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New Year, New Restaurant Regulations
CEDAR RAPIDS, IA (CBS2/FOX28) With the New Year comes a few new regulations for restaurants in Johnson County. The changes come from the Iowa Department of Inspection and Appeals. The new rules handle some small things like how certain violations are classified, but two bigger changes involve the requirement for a Certified Food Protection Manager to be present at all times and having food inspection reports available online.
"The quality and the safety is first. Safety first and then everything else. If you're not being safe with your food, you're not going to be around very long, said Mickys Irish Pub Owner David Stein.
Because of that, many of the changes are practices that restaurants say are already in place. For example, the county will now require that leafy greens are kept below 41 degrees. Patrick McBreen at the Airliner says they wouldnt allow anything else.
"Vegetables, whether they're greenleaf or not, it's always under 41 degrees anyway, just to maintain the freshness, said The Airliners Kitchen Manager Patrick McBreen.
"If they get contamination on them, then the microorganism can grow if it's not held at temperature, said the Director of Johnson County Public Health Doug Beardsley.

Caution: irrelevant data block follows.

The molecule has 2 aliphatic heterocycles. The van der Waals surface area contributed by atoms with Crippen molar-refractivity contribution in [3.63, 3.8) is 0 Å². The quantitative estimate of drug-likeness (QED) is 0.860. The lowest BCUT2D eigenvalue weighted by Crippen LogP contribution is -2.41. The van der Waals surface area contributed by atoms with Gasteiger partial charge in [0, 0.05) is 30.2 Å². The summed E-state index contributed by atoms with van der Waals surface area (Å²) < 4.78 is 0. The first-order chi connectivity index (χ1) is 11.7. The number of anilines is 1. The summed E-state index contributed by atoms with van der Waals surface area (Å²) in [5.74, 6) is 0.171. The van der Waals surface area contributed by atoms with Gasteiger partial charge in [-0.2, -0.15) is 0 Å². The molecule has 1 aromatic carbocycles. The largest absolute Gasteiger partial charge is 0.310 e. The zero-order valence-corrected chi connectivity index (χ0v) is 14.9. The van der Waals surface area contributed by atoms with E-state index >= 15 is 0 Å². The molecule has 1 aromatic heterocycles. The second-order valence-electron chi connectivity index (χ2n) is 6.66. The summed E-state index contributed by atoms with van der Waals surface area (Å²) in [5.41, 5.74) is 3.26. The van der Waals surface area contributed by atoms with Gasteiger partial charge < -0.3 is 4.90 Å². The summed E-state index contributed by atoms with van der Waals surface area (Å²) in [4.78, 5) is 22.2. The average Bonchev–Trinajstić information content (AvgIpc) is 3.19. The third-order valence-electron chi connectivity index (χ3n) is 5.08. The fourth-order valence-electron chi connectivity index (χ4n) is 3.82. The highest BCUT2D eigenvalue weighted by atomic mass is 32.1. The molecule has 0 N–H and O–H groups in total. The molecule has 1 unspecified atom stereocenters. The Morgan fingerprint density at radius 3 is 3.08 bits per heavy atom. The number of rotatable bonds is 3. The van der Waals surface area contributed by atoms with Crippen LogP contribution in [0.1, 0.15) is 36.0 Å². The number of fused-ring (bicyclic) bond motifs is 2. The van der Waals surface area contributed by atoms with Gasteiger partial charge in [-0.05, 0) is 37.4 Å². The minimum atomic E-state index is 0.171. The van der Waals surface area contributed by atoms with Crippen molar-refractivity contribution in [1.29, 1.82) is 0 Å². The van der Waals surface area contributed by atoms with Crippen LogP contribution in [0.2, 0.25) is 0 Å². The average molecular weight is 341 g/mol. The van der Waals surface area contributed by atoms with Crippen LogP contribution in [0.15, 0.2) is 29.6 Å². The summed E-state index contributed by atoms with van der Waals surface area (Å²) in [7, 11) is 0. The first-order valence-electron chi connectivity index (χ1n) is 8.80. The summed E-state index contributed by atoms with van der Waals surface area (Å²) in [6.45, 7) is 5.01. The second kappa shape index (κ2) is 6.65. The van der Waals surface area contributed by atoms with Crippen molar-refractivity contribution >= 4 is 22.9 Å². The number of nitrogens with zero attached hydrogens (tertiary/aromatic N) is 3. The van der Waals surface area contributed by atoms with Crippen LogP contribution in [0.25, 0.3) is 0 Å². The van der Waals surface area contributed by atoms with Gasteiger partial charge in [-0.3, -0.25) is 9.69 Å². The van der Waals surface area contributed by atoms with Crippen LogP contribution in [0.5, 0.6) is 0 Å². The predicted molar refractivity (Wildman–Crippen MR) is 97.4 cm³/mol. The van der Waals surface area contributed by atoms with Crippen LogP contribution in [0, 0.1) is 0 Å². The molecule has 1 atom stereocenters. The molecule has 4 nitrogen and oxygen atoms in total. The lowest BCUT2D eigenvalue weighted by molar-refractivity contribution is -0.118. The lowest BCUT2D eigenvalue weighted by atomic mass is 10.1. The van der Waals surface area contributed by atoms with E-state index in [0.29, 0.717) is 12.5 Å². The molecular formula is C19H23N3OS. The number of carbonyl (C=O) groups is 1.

The biggest change, the requirement to have a Certified Food Protection Manager. Its a supervisor who can make sure everything is done behind the scenes to keep customers safe.
"For some people, this is their first job in a kitchen so basic things like, cross-contamination or touching raw meat wearing gloves, some people don't really think about that, said McBreen.
Generally, McBreen says its someone like a Kitchen Manager or owner that would hold the certification. Its not something that many restaurants say they have now, but they say it is a pretty good idea.
"To have another set of eyes that's maybe a little more critically trained to look at situations and understand where the risks are and be able to fix that is very important, said Stein.
That's just so the restaurant has their own resource to turn to so we have a little more knowledge base and a little more training that goes with the restaurant, said Beardsley.
Restaurants that are already open wont need to hire a Food Protection Manager right away. They actually have four years to fill that position unless they have a violation serious enough to require that they act right away.